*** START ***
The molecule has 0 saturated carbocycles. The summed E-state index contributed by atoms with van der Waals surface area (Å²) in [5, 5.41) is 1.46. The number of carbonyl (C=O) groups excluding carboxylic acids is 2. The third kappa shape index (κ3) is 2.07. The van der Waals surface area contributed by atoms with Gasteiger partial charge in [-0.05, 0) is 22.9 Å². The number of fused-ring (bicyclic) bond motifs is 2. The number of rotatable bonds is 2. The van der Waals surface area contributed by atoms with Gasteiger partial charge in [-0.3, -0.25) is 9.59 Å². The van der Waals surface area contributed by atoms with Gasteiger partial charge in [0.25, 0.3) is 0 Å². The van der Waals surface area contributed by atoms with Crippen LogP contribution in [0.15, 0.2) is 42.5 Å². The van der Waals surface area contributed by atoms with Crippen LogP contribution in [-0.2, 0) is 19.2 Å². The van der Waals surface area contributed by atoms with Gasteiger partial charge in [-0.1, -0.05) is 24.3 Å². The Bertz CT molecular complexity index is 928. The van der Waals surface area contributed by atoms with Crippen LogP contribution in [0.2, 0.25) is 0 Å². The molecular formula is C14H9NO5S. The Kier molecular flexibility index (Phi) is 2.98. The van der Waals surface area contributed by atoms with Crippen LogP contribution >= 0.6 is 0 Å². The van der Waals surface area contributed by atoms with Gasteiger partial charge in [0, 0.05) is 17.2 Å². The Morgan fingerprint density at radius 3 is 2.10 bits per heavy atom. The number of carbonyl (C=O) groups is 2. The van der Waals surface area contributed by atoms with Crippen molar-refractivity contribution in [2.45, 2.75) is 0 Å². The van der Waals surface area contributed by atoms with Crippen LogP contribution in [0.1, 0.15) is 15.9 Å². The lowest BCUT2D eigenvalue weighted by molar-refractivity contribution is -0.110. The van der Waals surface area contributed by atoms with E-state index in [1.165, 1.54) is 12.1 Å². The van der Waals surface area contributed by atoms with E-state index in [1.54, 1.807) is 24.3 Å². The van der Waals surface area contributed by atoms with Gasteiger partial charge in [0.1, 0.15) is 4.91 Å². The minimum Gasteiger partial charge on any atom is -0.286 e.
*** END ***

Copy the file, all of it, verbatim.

The molecule has 0 saturated carbocycles. The summed E-state index contributed by atoms with van der Waals surface area (Å²) in [5, 5.41) is 1.46. The number of carbonyl (C=O) groups excluding carboxylic acids is 2. The third kappa shape index (κ3) is 2.07. The van der Waals surface area contributed by atoms with Gasteiger partial charge in [-0.05, 0) is 22.9 Å². The number of fused-ring (bicyclic) bond motifs is 2. The number of rotatable bonds is 2. The van der Waals surface area contributed by atoms with Gasteiger partial charge in [-0.3, -0.25) is 9.59 Å². The van der Waals surface area contributed by atoms with Gasteiger partial charge in [0.25, 0.3) is 0 Å². The van der Waals surface area contributed by atoms with Crippen LogP contribution in [0.15, 0.2) is 42.5 Å². The van der Waals surface area contributed by atoms with Crippen LogP contribution in [-0.2, 0) is 19.2 Å². The van der Waals surface area contributed by atoms with Gasteiger partial charge in [-0.1, -0.05) is 24.3 Å². The Bertz CT molecular complexity index is 928. The van der Waals surface area contributed by atoms with Crippen LogP contribution in [0.2, 0.25) is 0 Å². The molecular formula is C14H9NO5S. The Kier molecular flexibility index (Phi) is 2.98. The van der Waals surface area contributed by atoms with Crippen LogP contribution >= 0.6 is 0 Å². The van der Waals surface area contributed by atoms with Gasteiger partial charge in [0, 0.05) is 17.2 Å². The Morgan fingerprint density at radius 3 is 2.10 bits per heavy atom. The number of carbonyl (C=O) groups is 2. The van der Waals surface area contributed by atoms with Crippen molar-refractivity contribution in [2.45, 2.75) is 0 Å². The van der Waals surface area contributed by atoms with Crippen LogP contribution in [0.1, 0.15) is 15.9 Å². The lowest BCUT2D eigenvalue weighted by molar-refractivity contribution is -0.110. The van der Waals surface area contributed by atoms with E-state index in [1.165, 1.54) is 12.1 Å². The van der Waals surface area contributed by atoms with E-state index in [1.54, 1.807) is 24.3 Å². The van der Waals surface area contributed by atoms with Gasteiger partial charge in [0.1, 0.15) is 4.91 Å². The minimum Gasteiger partial charge on any atom is -0.286 e.